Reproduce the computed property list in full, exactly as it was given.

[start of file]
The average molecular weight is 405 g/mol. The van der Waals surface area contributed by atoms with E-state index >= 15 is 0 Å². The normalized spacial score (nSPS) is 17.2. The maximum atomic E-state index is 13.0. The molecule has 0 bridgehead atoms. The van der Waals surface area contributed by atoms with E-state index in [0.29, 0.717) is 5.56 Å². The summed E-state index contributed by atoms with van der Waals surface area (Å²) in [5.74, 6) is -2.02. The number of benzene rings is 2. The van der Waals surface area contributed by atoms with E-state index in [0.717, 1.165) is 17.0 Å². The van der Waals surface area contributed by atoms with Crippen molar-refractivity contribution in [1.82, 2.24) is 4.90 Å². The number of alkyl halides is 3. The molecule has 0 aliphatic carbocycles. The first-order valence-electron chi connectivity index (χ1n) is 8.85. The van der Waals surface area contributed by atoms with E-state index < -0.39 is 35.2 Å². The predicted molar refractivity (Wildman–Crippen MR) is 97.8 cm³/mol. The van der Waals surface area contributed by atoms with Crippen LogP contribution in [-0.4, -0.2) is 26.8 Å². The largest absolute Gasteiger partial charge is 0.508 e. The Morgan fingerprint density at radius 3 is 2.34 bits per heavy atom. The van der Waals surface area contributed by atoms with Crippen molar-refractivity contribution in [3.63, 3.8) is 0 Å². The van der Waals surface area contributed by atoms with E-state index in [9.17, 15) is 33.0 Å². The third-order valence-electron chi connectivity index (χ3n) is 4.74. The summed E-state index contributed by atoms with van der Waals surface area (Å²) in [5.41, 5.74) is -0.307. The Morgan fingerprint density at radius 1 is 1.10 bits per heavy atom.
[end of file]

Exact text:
The average molecular weight is 405 g/mol. The van der Waals surface area contributed by atoms with E-state index >= 15 is 0 Å². The normalized spacial score (nSPS) is 17.2. The maximum atomic E-state index is 13.0. The molecule has 0 bridgehead atoms. The van der Waals surface area contributed by atoms with E-state index in [0.29, 0.717) is 5.56 Å². The summed E-state index contributed by atoms with van der Waals surface area (Å²) in [5.74, 6) is -2.02. The number of benzene rings is 2. The van der Waals surface area contributed by atoms with E-state index in [0.717, 1.165) is 17.0 Å². The van der Waals surface area contributed by atoms with Crippen molar-refractivity contribution in [1.82, 2.24) is 4.90 Å². The number of alkyl halides is 3. The molecule has 0 aliphatic carbocycles. The first-order valence-electron chi connectivity index (χ1n) is 8.85. The van der Waals surface area contributed by atoms with E-state index < -0.39 is 35.2 Å². The predicted molar refractivity (Wildman–Crippen MR) is 97.8 cm³/mol. The van der Waals surface area contributed by atoms with Crippen LogP contribution in [-0.4, -0.2) is 26.8 Å². The largest absolute Gasteiger partial charge is 0.508 e. The Morgan fingerprint density at radius 3 is 2.34 bits per heavy atom. The van der Waals surface area contributed by atoms with Crippen molar-refractivity contribution in [3.63, 3.8) is 0 Å². The van der Waals surface area contributed by atoms with E-state index in [9.17, 15) is 33.0 Å². The third-order valence-electron chi connectivity index (χ3n) is 4.74. The summed E-state index contributed by atoms with van der Waals surface area (Å²) in [5.41, 5.74) is -0.307. The Morgan fingerprint density at radius 1 is 1.10 bits per heavy atom.